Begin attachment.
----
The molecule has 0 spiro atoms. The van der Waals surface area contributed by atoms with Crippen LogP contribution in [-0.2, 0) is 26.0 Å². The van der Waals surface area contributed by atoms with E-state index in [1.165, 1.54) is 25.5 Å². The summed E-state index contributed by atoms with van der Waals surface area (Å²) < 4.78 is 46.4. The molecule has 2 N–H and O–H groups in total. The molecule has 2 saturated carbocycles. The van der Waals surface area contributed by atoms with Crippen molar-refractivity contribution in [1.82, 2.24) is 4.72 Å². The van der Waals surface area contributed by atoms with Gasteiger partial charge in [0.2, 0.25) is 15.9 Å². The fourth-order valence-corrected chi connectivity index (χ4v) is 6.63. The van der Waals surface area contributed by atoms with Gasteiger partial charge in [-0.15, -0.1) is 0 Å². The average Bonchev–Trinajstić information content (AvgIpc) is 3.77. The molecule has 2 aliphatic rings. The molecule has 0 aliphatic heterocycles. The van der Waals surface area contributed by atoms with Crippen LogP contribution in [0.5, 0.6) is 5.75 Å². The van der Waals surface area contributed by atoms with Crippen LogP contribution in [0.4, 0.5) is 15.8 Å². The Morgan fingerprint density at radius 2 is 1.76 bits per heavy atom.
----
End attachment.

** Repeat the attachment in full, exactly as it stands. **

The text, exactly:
The molecule has 0 spiro atoms. The van der Waals surface area contributed by atoms with Crippen LogP contribution in [-0.2, 0) is 26.0 Å². The van der Waals surface area contributed by atoms with E-state index in [1.165, 1.54) is 25.5 Å². The summed E-state index contributed by atoms with van der Waals surface area (Å²) < 4.78 is 46.4. The molecule has 2 N–H and O–H groups in total. The molecule has 2 saturated carbocycles. The van der Waals surface area contributed by atoms with Crippen molar-refractivity contribution in [1.82, 2.24) is 4.72 Å². The van der Waals surface area contributed by atoms with Gasteiger partial charge in [0.2, 0.25) is 15.9 Å². The fourth-order valence-corrected chi connectivity index (χ4v) is 6.63. The van der Waals surface area contributed by atoms with Gasteiger partial charge in [-0.15, -0.1) is 0 Å². The average Bonchev–Trinajstić information content (AvgIpc) is 3.77. The molecule has 2 aliphatic rings. The molecule has 0 aliphatic heterocycles. The van der Waals surface area contributed by atoms with Crippen LogP contribution in [0.5, 0.6) is 5.75 Å². The van der Waals surface area contributed by atoms with Crippen LogP contribution in [0.4, 0.5) is 15.8 Å². The Morgan fingerprint density at radius 2 is 1.76 bits per heavy atom.